Mitchell Grant

Is the welfare question a rhetorical one?

**FILE** A file image taken Wednesday, May 14, 2014 of Centrelink signage at the Yarra branch in Melbourne. Australia's unemployment rate has fallen to 6.3 per cent, official figures show, Thursday, March. 12, 2015. (AAP Image/Julian Smith) NO ARCHIVING

Approx Reading Time-11Social Services Minister Christian Porter recently copped flak for his “unfeeling” response to increasing welfare payments. But is he right?

 


As the Social Services Minister, Christian Porter occupies one of the most simultaneously awkward and important positions in government. The latter because frequent reform is, at least by expectation, concomitant to his portfolio. And the former because of the difficulty of striking the welfare balance, of which every government is aware but many find so difficult to get right.

The fundamental purpose of welfare is to provide a social safety net, helping the poor and unemployed to survive for as long as it takes them to regain financial self-sufficiency. Ideally, then, it is a permanent resource only in circumstances that are more or less irreparable. The balance must be between the humane and the fiscally responsible. One must deliver the service in such a way that people are actually getting the help they need while ensuring that incentives for work are not removed and that it can be adequately funded. If done correctly, the number of people below the poverty threshold should be reduced. How it is done, or whether these priorities are to be balanced equally at all, is a burning question for the Turnbull Government. Porter has called his answer a New Zealand-style recognition of “consistent mutual obligations”.

In that context, Porter has his own personal balance to measure. Depending on how it is done, welfare reform is always unpalatable to some, so there are many critics – a good thing, to be sure, for keeping the government of the day at a good pace. As such, he will invariably try to save face while creating a legacy in which his office is seen to have done productive work of agreeable quality.

One critic wrote that Porter has been condescending and unethical in his sketching of the system’s purpose and need for reform, going as far as to describe the phrase “welfare dependent” – which denotes elongated reliance on welfare – as being “Orwellian” in its usage. How this is so, I have no idea. (Add that critic to the long list of writers who employ Orwell in an authoritative and cliché manner, but have probably not read much, if any, of his work. If they had, they would not do it.) That cuts and restraints are to be done with great caution is, however, a point to be properly considered.


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We certainly know what ought not to be done. With the signing of the Personal Responsibility and Work Opportunity Act of 1996, United States President Bill Clinton gave us one of the single most frustrating examples of what happens when you try to do too much about the bottom line without sufficient weight being given to the human aspect of the balance to which I referred above. Clinton’s betrayal of America’s poor, a substantial number of whom were kicked off welfare with no job training and no assurances of obtaining a living wage, was characteristic of his superficial toughness and repeated strategy of purloining Republican policies for electoral gain. That was 20 years ago – plenty of time for reflection and change, I should think.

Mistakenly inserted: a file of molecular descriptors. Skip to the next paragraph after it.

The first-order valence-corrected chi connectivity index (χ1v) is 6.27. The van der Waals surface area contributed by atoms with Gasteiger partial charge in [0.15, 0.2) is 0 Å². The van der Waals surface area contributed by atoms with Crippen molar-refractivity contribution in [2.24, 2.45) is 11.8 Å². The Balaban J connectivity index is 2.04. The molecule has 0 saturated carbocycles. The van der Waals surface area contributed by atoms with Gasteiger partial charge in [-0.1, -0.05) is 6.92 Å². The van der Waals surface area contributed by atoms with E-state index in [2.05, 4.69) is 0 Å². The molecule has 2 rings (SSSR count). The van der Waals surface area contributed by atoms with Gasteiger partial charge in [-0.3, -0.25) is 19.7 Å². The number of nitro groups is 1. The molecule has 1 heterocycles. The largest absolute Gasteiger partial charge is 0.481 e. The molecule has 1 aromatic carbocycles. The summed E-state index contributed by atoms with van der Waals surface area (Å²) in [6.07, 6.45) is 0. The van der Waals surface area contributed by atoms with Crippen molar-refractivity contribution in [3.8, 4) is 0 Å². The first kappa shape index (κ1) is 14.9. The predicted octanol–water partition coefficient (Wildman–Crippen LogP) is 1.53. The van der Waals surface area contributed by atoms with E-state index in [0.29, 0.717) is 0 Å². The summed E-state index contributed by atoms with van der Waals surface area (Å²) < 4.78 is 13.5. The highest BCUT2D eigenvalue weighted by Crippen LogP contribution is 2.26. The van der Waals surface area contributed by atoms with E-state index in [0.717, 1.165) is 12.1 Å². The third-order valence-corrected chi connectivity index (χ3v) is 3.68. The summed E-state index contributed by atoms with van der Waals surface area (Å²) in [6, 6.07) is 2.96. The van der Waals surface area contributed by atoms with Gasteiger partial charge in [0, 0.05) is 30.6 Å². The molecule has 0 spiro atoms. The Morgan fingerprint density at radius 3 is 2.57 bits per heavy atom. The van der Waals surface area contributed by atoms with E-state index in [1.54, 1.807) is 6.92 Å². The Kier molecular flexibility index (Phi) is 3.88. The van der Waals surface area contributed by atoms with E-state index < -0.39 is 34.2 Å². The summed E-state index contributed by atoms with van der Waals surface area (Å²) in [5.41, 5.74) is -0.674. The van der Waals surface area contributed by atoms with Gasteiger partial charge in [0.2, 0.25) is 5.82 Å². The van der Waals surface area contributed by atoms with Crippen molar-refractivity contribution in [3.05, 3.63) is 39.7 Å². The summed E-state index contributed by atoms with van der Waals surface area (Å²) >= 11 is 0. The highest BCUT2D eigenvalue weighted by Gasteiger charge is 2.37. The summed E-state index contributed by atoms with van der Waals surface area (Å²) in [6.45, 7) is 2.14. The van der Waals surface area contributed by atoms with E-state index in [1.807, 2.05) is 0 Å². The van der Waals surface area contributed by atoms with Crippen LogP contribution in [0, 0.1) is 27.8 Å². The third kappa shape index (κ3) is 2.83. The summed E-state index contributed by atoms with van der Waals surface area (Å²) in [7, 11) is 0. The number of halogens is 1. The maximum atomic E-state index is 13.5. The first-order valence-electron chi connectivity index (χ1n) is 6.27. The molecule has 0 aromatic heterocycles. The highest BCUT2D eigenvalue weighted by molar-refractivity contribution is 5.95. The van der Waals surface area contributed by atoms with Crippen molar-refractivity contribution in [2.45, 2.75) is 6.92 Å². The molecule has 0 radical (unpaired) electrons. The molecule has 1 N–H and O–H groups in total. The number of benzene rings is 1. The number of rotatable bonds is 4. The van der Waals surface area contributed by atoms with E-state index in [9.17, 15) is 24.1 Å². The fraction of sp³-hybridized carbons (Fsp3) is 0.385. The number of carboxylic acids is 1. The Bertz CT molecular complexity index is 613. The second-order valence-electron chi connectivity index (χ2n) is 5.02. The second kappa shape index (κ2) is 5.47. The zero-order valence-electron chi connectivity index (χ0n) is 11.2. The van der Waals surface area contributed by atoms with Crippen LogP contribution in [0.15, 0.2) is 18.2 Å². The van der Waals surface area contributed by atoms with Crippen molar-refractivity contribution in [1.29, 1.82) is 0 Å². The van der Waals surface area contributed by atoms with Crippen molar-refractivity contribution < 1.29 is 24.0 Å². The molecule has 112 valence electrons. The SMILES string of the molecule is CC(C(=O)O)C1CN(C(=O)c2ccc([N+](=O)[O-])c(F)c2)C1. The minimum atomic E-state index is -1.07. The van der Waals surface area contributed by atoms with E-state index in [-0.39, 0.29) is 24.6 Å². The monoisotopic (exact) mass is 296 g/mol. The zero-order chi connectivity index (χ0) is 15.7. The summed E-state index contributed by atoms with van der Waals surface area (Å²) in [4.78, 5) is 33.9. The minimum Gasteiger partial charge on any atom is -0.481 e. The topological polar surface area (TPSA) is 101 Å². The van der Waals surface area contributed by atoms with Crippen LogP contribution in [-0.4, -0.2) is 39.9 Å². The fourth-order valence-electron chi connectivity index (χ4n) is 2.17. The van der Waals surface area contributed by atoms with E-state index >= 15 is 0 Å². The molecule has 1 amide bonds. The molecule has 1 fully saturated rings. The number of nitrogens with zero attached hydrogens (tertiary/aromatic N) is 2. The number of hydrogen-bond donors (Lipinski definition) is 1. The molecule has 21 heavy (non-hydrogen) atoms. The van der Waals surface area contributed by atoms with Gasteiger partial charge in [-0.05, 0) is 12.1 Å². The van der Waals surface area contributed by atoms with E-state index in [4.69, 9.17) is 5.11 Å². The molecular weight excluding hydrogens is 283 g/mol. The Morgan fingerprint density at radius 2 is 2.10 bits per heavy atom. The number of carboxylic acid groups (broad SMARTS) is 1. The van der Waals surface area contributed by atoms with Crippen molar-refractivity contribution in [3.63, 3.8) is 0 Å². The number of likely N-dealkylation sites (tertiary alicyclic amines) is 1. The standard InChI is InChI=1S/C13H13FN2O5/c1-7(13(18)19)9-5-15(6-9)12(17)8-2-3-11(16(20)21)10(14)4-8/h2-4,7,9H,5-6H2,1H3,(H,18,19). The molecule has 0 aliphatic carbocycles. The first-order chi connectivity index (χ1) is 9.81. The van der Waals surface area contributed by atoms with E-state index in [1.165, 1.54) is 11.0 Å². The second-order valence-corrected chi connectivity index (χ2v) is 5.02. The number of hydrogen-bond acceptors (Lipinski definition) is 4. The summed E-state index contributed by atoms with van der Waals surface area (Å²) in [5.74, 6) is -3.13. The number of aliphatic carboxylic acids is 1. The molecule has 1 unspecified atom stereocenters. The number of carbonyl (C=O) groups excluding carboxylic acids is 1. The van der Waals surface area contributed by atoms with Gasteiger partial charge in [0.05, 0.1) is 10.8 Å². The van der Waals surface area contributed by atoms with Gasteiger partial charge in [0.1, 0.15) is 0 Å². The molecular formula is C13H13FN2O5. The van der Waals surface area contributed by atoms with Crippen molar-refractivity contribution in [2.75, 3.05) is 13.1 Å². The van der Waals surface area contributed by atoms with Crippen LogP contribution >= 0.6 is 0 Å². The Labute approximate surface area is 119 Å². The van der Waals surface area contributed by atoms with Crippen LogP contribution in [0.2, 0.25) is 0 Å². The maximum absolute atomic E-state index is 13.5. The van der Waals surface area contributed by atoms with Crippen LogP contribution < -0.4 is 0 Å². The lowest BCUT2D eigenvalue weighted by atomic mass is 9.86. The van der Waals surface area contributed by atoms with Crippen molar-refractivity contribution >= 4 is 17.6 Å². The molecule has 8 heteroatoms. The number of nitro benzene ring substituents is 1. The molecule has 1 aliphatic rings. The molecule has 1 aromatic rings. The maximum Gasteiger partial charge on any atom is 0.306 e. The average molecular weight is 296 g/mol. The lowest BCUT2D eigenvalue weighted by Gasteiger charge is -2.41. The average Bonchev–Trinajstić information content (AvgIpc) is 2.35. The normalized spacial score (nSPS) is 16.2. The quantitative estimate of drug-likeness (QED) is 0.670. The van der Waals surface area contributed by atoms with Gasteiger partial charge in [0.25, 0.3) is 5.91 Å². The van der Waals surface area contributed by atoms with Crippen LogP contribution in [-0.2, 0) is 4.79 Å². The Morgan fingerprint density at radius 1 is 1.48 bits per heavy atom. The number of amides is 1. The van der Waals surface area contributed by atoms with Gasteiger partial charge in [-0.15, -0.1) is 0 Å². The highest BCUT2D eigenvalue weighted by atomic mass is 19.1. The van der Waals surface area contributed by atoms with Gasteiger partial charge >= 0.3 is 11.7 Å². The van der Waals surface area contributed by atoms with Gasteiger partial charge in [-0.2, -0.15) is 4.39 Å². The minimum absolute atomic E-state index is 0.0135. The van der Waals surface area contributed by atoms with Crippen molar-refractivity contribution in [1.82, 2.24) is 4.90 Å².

As proposed in the present case, effective changes can be made with little in the way of cuts, and perhaps (in view of that golden line) without a great deal of additional funding. If there is an increase in the number of people transitioning from a seat in the safety net to employment with a liveable wage, then the system’s costs will logically decrease. It is here in particular that Clinton-esque cynicism must be avoided. That is, the idea that dole recipients are able but not willing to gain employment. Undoubtedly such cases do exist, but they are few and it is a mistake to think that there is some kind of widespread contentedness with living in effectively impoverished conditions. The key is the availability of jobs. As many graduates (for example) are aware, these can be few and far between. Of course, I should note that there are many other variables to consider, including health and skilling issues, and as far as students in particular are concerned, the sheer number of graduates versus the number of roles that can be reasonably be expected to be available. That is why the Try, Test and Learn Fund has such a broad target audience for suggestions. There is no simple answer.

Importantly, there is a related, self-made problem that the government must fix much sooner. Generating a social policy success is being made difficult by some competing priorities on the narrative. Social security spending is important electorally, but so is that elusive surplus. The government wants to be seen as achieving the highest standard of both; as being the most humane of representatives and the most fiscally responsible. Thus, by an ironic situation of their own creation (with some help from the press), any perceived failure to meet each of these expectations at the same time is of their own doing. For the government to succeed, it will have to rethink the order of its priorities and the way in which they are sold to the electorate.

 

Mitchell Grant

Mitchell Grant is an Honours student studying Politics and International Relations at the University of Newcastle, Australia. His current research focuses on the history of political conflict in Iraq, and his broader interests include Australian politics, international affairs, and the fiction of P.G. Wodehouse. You can follow him on Twitter: @Mitchell_JGrant

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